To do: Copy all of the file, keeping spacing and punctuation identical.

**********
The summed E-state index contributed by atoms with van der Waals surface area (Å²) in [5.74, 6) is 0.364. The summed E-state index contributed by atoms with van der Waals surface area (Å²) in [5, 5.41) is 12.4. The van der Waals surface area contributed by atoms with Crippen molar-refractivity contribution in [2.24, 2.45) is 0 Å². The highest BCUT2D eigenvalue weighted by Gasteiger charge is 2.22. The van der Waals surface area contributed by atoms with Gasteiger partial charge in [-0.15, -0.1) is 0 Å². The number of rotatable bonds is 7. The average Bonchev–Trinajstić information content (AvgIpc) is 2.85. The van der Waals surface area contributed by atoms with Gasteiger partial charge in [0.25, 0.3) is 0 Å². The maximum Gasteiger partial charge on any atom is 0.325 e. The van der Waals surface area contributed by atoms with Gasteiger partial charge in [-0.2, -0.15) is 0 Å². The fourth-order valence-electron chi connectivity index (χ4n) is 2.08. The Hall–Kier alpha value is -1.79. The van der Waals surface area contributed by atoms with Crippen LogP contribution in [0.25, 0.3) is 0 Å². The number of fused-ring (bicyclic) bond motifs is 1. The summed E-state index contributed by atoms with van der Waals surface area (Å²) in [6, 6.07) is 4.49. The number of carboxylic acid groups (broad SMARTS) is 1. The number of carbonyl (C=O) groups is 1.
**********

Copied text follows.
The summed E-state index contributed by atoms with van der Waals surface area (Å²) in [5.74, 6) is 0.364. The summed E-state index contributed by atoms with van der Waals surface area (Å²) in [5, 5.41) is 12.4. The van der Waals surface area contributed by atoms with Crippen molar-refractivity contribution in [2.24, 2.45) is 0 Å². The highest BCUT2D eigenvalue weighted by Gasteiger charge is 2.22. The van der Waals surface area contributed by atoms with Gasteiger partial charge in [-0.15, -0.1) is 0 Å². The number of rotatable bonds is 7. The average Bonchev–Trinajstić information content (AvgIpc) is 2.85. The van der Waals surface area contributed by atoms with Gasteiger partial charge in [0.25, 0.3) is 0 Å². The maximum Gasteiger partial charge on any atom is 0.325 e. The van der Waals surface area contributed by atoms with Gasteiger partial charge in [-0.2, -0.15) is 0 Å². The fourth-order valence-electron chi connectivity index (χ4n) is 2.08. The Hall–Kier alpha value is -1.79. The van der Waals surface area contributed by atoms with Crippen LogP contribution in [0.25, 0.3) is 0 Å². The number of fused-ring (bicyclic) bond motifs is 1. The summed E-state index contributed by atoms with van der Waals surface area (Å²) in [6, 6.07) is 4.49. The number of carboxylic acid groups (broad SMARTS) is 1. The number of carbonyl (C=O) groups is 1.